The distribution took place a few days after the collection was finished. In the interim, blank tickets had been distributed to such of the donors as chose to receive them, upon which they inscribed the names of the poor persons whom they recommended for relief. The vestry where we were elected was the scene of the distribution. The body of the church was allotted for the accommodation of the poor ticket-holders, who formed a numerous and a very motley crowd, and who were called in to receive their dole in rotation, by the ward-beadle, from a list which he had prepared. I suspect, however, that the system of rotation was not very rigidly observed, inasmuch as half-a-dozen women, with squalling children in their arms, were among the very first who were called in and dealt with, by which means something like peace and quietness were obtained while the claims of the crowd of the remaining applicants were severally considered. What followed was a very different affair from that which transpires weekly at the parish pay-table. I have been churchwarden, overseer, and guardian of various parishes in my time, and I have seen the poor in all conditions and under all circumstances, and I thought I knew them well enough; but I derived a new lesson now, and learned that it is possible for humanity to undergo the direst misfortunes without losing heart and hope to drain the cup of misery to the dregs without becoming utterly selfish - and to be long immersed in the lowest depths of necessity, and yet be human still. I shall describe one or two of these hapless claimants upon the benevolence of their wealthy fellow citizens, premising that a few of them only are the recipients of parish pay. They see no disgrace, perhaps, in participating in a voluntary alms, because it is voluntary, and, as such, cannot be regarded as the peculiar property of that numerous class who assert and maintain a life-interest in compulsory funds legally levied for their support.
    One of the first who seemed to attract general sympathy was an old, old man, trembling on the very verge of the grave, who had outlived almost every faculty of mind and body. He could walk only by instinct, advancing his foot mechanically, to save himself from falling when he was pushed gently forwards. When standing, he could not seat himself- and when sitting, he could not get up without help. In whatever posture he was placed, there he remained. Altogether insensible to question and remark, he looked wildly round upon us, and smiled, and winked with both eyes. These were his sole remaining capabilities - to wink, and to look agreeable. He had been recommended as an object worthy of charity by a liberal donor, and he was brought in person to justify the recommendation. He was clean, and neat and tidily dressed, but evidently in a state of perfect unconsciousness of everything around him. He had lived once, but it was in times long passed and gone: you might guess him to be what age you chose, but you could hardly think him older than he was; time, who had stolen his faculties, had forgotten to wreck the casket that contained them; the spirit of life had left its tenement, and, by some strange mistake, the animated machine had gone on without it. My neighbour, the watchmaker, compared him to a clock with the striking-train run down, and the works rusty beyond repair. He could not thank us for the alms we gave him, but he did all he could - he winked, and smiled, and tried to make a bow, but failed in the attempt, and resigned himself cheerfully to the care of his friends, who carried him off.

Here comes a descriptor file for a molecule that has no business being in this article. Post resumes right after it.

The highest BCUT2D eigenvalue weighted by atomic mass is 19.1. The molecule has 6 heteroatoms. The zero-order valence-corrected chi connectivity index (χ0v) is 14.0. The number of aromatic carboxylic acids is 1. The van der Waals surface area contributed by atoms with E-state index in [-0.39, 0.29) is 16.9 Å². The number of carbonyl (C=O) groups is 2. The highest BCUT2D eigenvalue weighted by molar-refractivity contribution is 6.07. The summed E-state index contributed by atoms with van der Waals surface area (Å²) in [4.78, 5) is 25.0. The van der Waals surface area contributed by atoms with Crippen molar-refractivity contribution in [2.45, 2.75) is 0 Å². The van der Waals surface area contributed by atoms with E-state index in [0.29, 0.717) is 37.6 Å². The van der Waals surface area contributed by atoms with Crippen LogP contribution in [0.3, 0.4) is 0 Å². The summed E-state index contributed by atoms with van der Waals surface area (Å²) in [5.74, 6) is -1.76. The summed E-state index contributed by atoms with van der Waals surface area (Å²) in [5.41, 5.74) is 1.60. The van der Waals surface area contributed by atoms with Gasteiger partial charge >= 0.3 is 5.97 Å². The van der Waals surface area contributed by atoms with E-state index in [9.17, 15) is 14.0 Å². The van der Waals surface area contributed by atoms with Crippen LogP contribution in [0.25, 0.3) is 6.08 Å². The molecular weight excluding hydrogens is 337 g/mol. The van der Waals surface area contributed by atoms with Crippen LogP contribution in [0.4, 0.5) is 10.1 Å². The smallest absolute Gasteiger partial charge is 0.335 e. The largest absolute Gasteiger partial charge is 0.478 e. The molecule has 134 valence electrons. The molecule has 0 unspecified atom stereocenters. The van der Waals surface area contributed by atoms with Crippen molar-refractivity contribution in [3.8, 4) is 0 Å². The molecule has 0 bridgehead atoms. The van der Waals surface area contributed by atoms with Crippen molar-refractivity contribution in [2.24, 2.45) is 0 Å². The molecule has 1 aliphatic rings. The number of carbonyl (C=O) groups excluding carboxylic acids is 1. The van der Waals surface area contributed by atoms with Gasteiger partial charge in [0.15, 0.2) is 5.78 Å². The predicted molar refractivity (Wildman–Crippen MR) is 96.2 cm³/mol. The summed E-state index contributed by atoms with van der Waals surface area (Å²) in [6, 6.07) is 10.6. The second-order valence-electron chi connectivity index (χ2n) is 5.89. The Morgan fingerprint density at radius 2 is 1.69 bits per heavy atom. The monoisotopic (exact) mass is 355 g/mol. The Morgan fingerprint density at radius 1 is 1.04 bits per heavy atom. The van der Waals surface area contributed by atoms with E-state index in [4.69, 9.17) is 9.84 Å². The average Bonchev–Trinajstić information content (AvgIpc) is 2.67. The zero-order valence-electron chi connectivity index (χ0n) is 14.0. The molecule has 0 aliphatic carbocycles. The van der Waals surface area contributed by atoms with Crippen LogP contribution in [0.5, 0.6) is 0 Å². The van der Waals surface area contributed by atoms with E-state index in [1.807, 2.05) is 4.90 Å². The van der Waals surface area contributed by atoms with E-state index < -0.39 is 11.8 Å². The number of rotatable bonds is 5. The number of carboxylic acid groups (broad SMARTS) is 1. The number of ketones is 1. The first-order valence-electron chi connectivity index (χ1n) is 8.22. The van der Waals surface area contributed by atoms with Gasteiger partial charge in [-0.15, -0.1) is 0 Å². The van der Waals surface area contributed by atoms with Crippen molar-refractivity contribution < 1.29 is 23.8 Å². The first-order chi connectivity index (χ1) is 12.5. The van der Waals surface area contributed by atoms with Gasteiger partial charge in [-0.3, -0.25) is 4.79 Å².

Another quiet applicant was a lady, whose natural-born gentility poverty might obscure but could not conceal. Years of want and struggling deprivation had dimmed her charms; but they had neither bowed nor bent her stately form, nor quenched the inherent virtue of self-respect, nor deprived her of the correct and appropriate diction, and the winning and courteous expression which once graced a drawing-room. She was introduced to us by the beadle as Lady W---; and although draped in very humble and well-worn apparel, she looked what she was - a gentlewoman in every sense of the word; though beyond an empty title, she possessed hardly anything in the world. She answered our inquiries with a natural courtesy, which at least some of us felt to be a condescension. "Gentlemen," she said, "it is true, as your attendant states, that I am a lady. In my youth, I married a titled man. I make no boast of that - it was, indeed, my misfortune. I was brought up and educated to occupy a station inferior to few: I filled that station for many years; it is not for me to say how appropriately; and though calamity has overtaken me now, and I have been familiar with necessity for so long a time, yet I feel that I am a lady still. I may be reproached with poverty, and that I can bear; but I trust I shall never be justly reproached with having fallen to the level of my circumstances. I am grateful to you for the assistance you so kindly render me; and I can express that sentiment, and feel it deeply, too, without humiliation, because the aid you supply is as voluntary on your part as its acceptance is necessary on mine." When our foreman had instinctively wrapped the donation awarded to her in a quarter sheet of letter-paper, and presented her with it, she bent with a dignified obeisance, and silently withdrew.